Eggersmann play major role in providing high capacity MRF for Viridor Clyde Valley Residual Waste Project

The Clyde Valley Residual Waste Project involves a consortium of five local authorities - East Dunbartonshire Council, East Renfrewshire Council, North Ayrshire Council, North Lanarkshire Council and Renfrewshire Council - to deliver improved recycling and residual waste treatment to complement their existing recycling and composting activities.

Viridor, which was awarded the contract following a competitive dialogue process, will design, construct, finance and operate the facility to treat waste which would otherwise go to landfill.  More than 90% of the partner councils' waste will be diverted from landfill and a Refuse Derived Fuel (RDF) will be produced which can be used to generate low carbon energy.

The new waste treatment facility is located at Bargeddie in North Lanarkshire on the eastern outskirts of Glasgow where Viridor will extract recyclable material, with the RDF taken to the company's £177 million energy recovery facility in Dunbar.

Planned to commence operations in December 2019, it is anticipated that Viridor will treat around 190,000 tonnes of waste per annum through the Bargeddie facility on behalf of the partner councils.

Head of Project Delivery, Phil Baker said: “After we were awarded the overall project we appointed Nationwide as Principal Contractor. The company provided the civils, buildings and all structural work. The plant supply and installation was awarded to Eggersmann Anlagenbau, and the principal consultants for the project are Wardell Armstrong. The total value of the project is approx. £25 million.

“Following commencement, the plant shall process for 12-hours a day, 7 days per week and will employ around 30 operatives. It will receive 90-100 truck movements each day and will deliver municipal solid waste (domestic ‘black bin’ waste) collected from the five local authorities, with the aim to produce an RDF material and also recover any metals and plastics that have slipped through the kerbside collection scheme. This will help the local authorities meet their obligation in terms of diversion to landfill.

“The contract has run very well, and we are currently in the process of cold commissioning. This is one of the very first plants where we designed the production plant first and then wrapped the building around it. Both Nationwide and Eggersmann have met this challenge and delivered.”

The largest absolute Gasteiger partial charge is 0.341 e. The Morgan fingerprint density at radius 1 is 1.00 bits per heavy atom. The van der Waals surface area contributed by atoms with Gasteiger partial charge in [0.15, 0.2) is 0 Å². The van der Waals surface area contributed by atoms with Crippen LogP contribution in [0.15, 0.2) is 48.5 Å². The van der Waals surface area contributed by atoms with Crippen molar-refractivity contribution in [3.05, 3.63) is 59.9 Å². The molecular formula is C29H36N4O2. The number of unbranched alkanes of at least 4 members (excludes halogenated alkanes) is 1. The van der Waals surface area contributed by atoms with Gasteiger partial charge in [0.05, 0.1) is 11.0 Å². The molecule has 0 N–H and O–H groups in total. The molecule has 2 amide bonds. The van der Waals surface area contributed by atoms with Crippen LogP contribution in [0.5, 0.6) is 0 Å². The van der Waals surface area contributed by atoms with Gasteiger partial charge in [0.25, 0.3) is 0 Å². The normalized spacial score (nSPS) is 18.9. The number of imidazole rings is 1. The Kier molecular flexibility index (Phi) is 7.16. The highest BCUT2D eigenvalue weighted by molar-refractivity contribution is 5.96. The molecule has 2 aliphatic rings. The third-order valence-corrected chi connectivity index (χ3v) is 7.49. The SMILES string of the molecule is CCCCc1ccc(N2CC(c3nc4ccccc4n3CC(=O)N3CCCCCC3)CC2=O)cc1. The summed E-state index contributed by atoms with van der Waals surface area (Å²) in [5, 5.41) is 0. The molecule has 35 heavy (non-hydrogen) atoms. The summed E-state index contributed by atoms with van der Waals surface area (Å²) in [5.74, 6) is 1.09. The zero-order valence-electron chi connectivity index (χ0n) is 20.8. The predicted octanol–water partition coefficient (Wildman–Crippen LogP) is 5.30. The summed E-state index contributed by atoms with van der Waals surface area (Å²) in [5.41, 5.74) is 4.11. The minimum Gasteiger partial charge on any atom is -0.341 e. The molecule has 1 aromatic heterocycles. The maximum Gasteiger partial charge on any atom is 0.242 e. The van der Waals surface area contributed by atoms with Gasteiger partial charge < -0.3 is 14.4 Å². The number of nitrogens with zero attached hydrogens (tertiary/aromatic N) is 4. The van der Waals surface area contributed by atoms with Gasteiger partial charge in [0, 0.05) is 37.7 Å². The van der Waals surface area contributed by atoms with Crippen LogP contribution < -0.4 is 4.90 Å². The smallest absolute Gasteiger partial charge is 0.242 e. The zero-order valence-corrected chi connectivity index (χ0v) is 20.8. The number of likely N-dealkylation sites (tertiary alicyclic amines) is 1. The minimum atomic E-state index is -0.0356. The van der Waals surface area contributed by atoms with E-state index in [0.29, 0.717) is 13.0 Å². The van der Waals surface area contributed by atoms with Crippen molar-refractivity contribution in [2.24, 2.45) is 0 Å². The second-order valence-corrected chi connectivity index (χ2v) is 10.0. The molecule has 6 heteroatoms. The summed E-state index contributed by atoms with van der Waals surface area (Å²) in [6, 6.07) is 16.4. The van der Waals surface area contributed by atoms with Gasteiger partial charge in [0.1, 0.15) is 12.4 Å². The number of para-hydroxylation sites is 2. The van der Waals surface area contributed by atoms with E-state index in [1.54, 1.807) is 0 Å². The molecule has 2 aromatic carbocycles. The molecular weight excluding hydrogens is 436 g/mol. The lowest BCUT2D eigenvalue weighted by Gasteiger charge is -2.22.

Eggersmann waste plant flow:
After a two-year plant design phase and consultation with Viridor the mechanical construction phase commenced in October 2018 and was completed in August 2019. Hot commissioning of the plant is now underway with takeover scheduled by the end of September.

Jonathan Fallon – Project Manager for Eggersmann, described the plant flow. “Essentially it is a twin-line system with waste material delivered to an in-feed hall where it is stored and then fed into the system, each line operating at approx. 36t/hr to produce the required 190,000 tonnes per annum throughput.

“Two static high-torque, slow-speed Shredders reduce the maximum waste size down to <300mm, the waste is then delivered via twin conveyors into two Trommel Screens which make three separations at 80/200/300mm. Any oversize (>300mm) is redirected back via conveyors to the in-feed hall for reprocessing. The remaining fractions then travel by conveyor passing through Overband Magnets and Eddy Current Separators to remove any ferrous and nonferrous metals. These metals are then conveyed to the picking cabin for quality control and into designated bays in the out-feed hall.

“The mid-fraction material, after passing through the metals recovery stage, is then conveyed to two Optical Sorters which positively eject all dense plastic material. The ejected plastics are then conveyed to the Ballistic Separator which separates the rounds from the flats. The recovery of the round dense plastic material is then conveyed to the picking cabin where non-target material is removed and the remaining dense plastic material is conveyed to a twin-ram baler where it is baled. All recovered metal and dense plastic material is then sent off site for specialised recycling.”

Jonathan continued, “Everything except the three products, ferrous, non-ferrous and plastic bottles, are collected on a separate conveyor and sent as RDF material to a shuttle conveyor which deposits the RDF into seven different storage bays below.

“This conveyor has an intelligent sensor system which can detect the height of material deposited in each bay to maximise the storage capability, before moving on to the next. All of the RDF material is then loaded by shovel into wagons that will take the RDF for thermal treatment at Dunbar Energy Recovery Facility.” 

“There is high emphasis on plant throughput and efficiency, whilst also achieving pre-determined recovery and purity rates of the recyclable material”.

Air and odour extraction:
A key element for the whole system has been the inclusion of an air extraction system which has been installed by Schultz and Berger.

Extraction has been installed within each hall and around individual equipment, all of which link into one main extraction system. Each extraction system has its own dust filter and carbon filter to remove solid particles and any odours within the process air with each individual hall linking up to one clean air external stack, 35m in height.


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